Keeping the Connection Alive
Isolated by the hauntingly beautiful physical barriers of tidal marshes and salt water creeks, the Sea Island of St. Helena, near Beaufort, South Carolina, evokes a feeling of stepping back into time and nature. St. Helena is a land of evenly rowed farms and bordering dense forests of palmetto, pine and oak; of swift, blade-top roads punctuated by dusty, tree-shrouded dirt roads where a mule-pulled cart might still be found. In many ways, St. Helena still maintains a 19th-century aura, when the island was prized for her plantations which grew the finest cotton ever known—long-staple Sea Island cotton. St. Helena's true prize, however, still remains: Her people and their heritage.
Preserving this heritage is the mission of the Penn Center, one of the oldest and most historically significant African-American institutions in America. Established in 1862 as part of the Port Royal Experiment, a program designed to help the 10,000 slaves in the area with their transition from slavery to freedom, the original Penn School, from the outset, focused on teaching self-sufficiency. Its purpose was not only to help freedmen learn the basics of reading, writing and arithmetic, but also to help them learn the basics of living as free men.
Today, 130 years later, the Penn Center continues its mission of serving as a catalyst for self-reliance. The work of the Penn Center in developing solutions to educational, environmental, agricultural and health-care problems is undisputed. Moreover, it has become internationally known as a center of African-American culture and history. It is a place where the connection between the African past and the American present is vibrantly explored.
The executive director of the Penn Center is Emory S. Campbell, who, as a native of nearby Hilton Head Island, shares the Sea Island Gullah heritage he so earnestly works to preserve. Campbell has spent his life combining an innate interest in African-American affairs with a professional knowledge of both health and social sciences. His career in community development and public education is reflected in the ongoing success of the Penn Center.
"Although the use of the land is changing and more people are working away from the land, we still have a number who raise part of their own food . . . who fish the waters. Even looked at from a purely residential standpoint, owning and keeping one's land is still important. It provides that sense of place so central to holding families together—that family 'compound' which provides the physical connection so vitally important to this culture," says Campbell.
One of the original goals of the Penn School in 1862 was for freedmen to understand the rights and opportunities of landownership. This is still of primary importance to the Penn Center, particularly as land use on the Sea Islands has changed. In some places, resorts have overtaken areas, creating what Campbell refers to as a "single-dimension lifestyle," one which does not necessarily include or accept the indigenous Sea Island culture. Taxes have risen, and without help and guidance, some people could be moved from their land because of the new economics brought about by this change.
"People cannot maintain their cultural heritage without a land base," explains Campbell. "We think that one of the reasons Sea Islanders have preserved their close heritage is because they had an early opportunity to own land and stabilize their families."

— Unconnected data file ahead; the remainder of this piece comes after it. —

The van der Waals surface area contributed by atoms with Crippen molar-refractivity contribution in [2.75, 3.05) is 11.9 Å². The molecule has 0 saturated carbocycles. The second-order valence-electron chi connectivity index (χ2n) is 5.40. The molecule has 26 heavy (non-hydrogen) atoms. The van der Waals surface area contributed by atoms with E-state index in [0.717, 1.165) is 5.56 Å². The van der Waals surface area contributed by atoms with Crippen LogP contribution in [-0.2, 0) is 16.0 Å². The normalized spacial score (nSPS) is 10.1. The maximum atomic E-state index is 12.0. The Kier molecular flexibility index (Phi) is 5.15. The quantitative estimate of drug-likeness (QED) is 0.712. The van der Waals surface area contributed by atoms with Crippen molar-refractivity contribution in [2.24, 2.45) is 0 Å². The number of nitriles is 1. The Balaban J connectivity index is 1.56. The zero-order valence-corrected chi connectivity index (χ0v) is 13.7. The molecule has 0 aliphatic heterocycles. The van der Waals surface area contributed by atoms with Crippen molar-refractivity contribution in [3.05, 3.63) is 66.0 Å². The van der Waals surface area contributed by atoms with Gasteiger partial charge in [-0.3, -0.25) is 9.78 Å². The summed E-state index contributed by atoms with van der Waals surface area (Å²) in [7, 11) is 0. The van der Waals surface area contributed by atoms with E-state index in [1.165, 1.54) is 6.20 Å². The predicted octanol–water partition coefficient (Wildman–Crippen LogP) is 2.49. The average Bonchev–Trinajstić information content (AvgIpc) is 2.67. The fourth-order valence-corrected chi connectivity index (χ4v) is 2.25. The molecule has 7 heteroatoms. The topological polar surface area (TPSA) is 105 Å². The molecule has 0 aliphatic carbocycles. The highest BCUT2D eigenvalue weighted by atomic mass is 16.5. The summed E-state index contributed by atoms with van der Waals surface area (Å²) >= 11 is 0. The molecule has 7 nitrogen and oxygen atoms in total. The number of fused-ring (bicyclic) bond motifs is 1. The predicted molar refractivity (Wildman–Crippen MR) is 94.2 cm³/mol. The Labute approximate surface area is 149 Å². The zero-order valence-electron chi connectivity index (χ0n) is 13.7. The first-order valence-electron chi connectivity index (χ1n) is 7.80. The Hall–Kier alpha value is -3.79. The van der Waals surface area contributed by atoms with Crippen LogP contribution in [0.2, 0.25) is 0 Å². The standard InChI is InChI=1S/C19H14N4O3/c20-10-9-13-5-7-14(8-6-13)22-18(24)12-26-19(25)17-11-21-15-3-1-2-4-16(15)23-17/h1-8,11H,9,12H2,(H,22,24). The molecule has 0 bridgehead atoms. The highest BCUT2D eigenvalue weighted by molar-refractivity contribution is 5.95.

Part of the educational mission of the Penn Center is a continued dialogue between local Sea Islanders, real-estate developers, government officials and newcomers. "Unless we get both developers and newcomers to recognize the value inherent in our culture," Campbell explains, "then the effort of destroying that culture and history will not cease. People tend to think that mainstream American culture is the only culture which is valuable . . . that other indigenous cultures are of poverty, rather than function.
Much of the work we have done in this area is working. The Gullah culture is now valued by the Chamber of Commerce through an appreciation of Gullah food, basket-making, music and storytelling. Because they are speaking to a travel-related industry, much of this recognition has arisen from a monetary value standpoint. That's fine. But one also needs the human value.
"This human connection is the value of a child getting to know his or her heritage—of finding self-worth, of achieving better in school, of putting more value in family and the way they live.
"The connection," explains Campbell, "requires an educational focus both on this side of the sea—here in America—and that side of the sea— in Africa. Here we must work to ensure that our own children, and the adults, understand their culture and heritage. There, through the U.S. Department of Interior, we are working with the Sierra Leone government in an attempt to restore Bunce Island, an important symbol in the history of the slave trade. We envision a future where regular visits between the two sites—Penn Center and Bunce Island—are part of what we offer at the Penn Center, so people can personally experience that sense of connection and, at the same time, learn about the similarities between the Sea Islands and West Africa.
"But there is still much to do," says Campbell, in closing. "It's not just the Sea Islands and the African lands across the sea. I see it as America recognizing the connection between the two. The African-American culture is one which permeates almost every segment of American society. Many tend to think of this as a culture developed only on this side of the ocean, after slavery. When we can all understand and respect the origins and adaptations of this remarkable culture, then we can truly bring the connection full circle."